Stephen R Covey said that “Priority is a function of context.”
When implementing change within an organisation, it’s unlikely that you’ll get priority until the context of the change is explained. Something that often gets neglected is the understanding of what change is, the impact it’ll have and whether or not it should be managed. To answer the last part of that statement: should change be managed? The answer is a resounding, emphatic YES!
The reason for this is simple: change tends to focus on the organisational level. However, what’s not understood is that organisations don’t change, individuals do. Each organisational change impacts how specific employees do their jobs and includes, but not limited to:
• Reporting structure
So what is change?
According to Prosci (www.prosci.com), change is the movement out of a current state, through a transition state, to ultimately reach a future state. The future state is ultimately better than the current and examples include:
• Costs are lower than they were.
• Revenues are higher than they were.
• Errors are fewer than they were.
• Efficiencies are larger than they were.
Because of the focus on change at the organisational level, reasons for a change tend to be poorly articulated. Consider this: How clearly are the individual changes required by projects and initiatives defined in your organisation?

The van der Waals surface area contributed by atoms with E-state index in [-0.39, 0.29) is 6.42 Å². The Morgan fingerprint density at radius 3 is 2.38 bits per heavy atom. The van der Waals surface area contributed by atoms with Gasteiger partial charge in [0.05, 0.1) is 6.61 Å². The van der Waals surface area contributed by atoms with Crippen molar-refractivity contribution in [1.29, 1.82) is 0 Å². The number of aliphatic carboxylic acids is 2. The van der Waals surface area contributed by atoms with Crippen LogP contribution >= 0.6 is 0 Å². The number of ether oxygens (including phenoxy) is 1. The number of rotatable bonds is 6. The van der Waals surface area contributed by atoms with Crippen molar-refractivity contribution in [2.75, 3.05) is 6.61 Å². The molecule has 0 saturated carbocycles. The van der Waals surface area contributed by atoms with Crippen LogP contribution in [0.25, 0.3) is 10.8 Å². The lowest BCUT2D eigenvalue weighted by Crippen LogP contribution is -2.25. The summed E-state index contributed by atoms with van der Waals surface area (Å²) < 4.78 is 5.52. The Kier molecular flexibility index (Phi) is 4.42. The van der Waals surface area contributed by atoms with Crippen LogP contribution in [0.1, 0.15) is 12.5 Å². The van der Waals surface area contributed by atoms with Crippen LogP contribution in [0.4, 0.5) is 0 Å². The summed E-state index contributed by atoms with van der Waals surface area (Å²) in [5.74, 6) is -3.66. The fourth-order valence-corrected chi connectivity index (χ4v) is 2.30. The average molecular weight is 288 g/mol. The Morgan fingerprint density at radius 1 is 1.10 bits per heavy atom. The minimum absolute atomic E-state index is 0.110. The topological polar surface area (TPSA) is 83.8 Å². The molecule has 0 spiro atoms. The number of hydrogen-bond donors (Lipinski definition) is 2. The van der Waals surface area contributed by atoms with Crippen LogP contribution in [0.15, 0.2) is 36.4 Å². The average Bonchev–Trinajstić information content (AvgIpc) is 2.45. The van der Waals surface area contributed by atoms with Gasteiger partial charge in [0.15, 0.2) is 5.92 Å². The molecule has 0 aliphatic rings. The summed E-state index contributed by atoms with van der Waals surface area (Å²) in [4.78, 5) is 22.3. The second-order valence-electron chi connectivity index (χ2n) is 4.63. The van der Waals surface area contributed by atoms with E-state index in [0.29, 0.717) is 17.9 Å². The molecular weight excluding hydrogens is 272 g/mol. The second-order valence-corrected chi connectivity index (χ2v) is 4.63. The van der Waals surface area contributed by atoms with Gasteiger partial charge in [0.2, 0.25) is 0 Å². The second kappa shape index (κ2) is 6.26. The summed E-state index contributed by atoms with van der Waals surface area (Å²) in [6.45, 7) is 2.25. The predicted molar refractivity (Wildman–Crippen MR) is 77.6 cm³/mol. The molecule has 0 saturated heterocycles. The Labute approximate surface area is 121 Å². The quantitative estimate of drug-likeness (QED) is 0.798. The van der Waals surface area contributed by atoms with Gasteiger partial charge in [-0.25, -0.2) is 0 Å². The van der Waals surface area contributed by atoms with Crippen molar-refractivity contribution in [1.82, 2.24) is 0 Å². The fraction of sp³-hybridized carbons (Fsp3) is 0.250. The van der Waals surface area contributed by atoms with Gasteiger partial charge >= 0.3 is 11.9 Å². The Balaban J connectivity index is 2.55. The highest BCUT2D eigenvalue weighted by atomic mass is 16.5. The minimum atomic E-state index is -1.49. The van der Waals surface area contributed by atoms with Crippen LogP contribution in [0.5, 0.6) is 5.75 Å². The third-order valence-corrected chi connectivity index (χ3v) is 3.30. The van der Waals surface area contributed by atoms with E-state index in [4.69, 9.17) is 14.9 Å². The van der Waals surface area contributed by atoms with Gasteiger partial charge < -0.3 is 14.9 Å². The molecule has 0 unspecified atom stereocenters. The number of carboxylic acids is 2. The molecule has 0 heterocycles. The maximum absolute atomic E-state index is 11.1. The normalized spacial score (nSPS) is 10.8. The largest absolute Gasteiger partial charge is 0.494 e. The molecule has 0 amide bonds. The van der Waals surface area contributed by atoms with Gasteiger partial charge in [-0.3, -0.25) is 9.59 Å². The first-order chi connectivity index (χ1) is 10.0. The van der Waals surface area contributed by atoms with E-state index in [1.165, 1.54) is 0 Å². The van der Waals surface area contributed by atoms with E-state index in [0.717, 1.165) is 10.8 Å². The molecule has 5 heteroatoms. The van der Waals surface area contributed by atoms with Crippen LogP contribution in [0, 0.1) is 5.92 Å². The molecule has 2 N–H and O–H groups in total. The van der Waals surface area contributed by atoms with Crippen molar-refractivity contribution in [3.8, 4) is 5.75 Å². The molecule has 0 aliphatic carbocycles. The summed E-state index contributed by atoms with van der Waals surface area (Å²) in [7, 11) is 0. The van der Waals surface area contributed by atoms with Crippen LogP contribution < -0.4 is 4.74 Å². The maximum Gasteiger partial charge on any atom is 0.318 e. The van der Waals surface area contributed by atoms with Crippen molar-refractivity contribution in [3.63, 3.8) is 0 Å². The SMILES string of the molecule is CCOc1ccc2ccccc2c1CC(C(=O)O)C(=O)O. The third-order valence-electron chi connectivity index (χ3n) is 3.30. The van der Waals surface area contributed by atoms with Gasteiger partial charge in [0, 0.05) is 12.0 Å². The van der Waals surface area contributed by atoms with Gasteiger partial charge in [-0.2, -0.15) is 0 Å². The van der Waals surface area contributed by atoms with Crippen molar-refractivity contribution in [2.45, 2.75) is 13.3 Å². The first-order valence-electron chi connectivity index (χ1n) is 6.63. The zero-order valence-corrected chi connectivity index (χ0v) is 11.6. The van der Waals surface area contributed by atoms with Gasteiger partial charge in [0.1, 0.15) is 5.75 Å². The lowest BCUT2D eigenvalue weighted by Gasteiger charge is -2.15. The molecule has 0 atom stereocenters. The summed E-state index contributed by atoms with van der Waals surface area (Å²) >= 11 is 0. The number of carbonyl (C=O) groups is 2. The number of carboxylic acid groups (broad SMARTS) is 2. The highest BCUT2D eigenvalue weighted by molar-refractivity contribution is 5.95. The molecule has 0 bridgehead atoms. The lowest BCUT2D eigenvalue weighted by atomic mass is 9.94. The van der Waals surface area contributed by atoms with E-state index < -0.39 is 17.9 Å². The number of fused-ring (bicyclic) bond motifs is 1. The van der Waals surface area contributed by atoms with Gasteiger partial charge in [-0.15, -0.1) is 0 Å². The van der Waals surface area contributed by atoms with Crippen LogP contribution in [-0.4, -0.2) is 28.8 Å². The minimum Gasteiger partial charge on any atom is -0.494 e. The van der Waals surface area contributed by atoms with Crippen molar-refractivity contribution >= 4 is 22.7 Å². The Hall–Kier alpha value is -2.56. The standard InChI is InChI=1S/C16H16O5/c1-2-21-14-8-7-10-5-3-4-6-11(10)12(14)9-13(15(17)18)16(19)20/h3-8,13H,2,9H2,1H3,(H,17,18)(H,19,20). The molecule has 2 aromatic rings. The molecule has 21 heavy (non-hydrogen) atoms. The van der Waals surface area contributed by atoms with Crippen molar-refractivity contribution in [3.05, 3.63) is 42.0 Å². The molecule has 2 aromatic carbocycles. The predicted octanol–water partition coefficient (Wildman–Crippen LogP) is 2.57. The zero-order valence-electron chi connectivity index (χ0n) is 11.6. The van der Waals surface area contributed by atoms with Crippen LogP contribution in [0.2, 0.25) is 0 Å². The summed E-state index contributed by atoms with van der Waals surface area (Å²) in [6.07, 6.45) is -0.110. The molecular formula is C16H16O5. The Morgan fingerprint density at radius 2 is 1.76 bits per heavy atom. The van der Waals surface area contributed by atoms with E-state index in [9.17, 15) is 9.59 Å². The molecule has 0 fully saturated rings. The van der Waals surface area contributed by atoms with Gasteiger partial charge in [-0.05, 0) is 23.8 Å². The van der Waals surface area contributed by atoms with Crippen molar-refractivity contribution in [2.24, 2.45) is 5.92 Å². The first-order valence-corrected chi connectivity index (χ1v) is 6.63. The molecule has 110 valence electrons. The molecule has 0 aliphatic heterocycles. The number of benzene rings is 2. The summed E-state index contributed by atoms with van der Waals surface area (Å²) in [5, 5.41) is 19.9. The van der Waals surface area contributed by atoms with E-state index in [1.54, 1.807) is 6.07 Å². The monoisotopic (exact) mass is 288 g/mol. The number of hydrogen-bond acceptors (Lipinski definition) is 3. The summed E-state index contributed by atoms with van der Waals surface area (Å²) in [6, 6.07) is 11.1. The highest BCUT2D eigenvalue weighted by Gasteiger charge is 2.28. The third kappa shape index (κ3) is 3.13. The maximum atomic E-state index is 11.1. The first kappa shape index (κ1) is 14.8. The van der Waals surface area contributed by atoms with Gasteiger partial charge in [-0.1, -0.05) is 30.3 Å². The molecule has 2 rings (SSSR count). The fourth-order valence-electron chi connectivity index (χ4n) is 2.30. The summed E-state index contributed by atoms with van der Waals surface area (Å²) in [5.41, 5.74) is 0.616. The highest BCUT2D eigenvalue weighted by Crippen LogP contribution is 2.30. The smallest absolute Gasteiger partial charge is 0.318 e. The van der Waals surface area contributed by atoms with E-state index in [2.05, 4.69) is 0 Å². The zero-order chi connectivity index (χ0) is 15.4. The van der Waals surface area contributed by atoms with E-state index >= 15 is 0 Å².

I recently watched a webinar and in a poll that asked that exact question of participants, the results were:
The results weren’t that surprising but alarming nonetheless! How can the ROI of change be high if there’s no understanding of what the requirements/impacts of it will be at an individual level? Individuals drive organisations and achievement of the reason for the change is dependent on if individuals understand and are able to make the transitions required?
Jeff Hiatt, developer of the ADKAR model and founder of PROSCI, defined 5 tenets of change management:
There is a myriad of change management approaches but I believe that when implementing change, you need to start with why. “Why would you do that?” “What is your desired outcome?” and most importantly, for the individual, “What’s in it for me?”
I look forward to discussing the remaining tenets with you soon!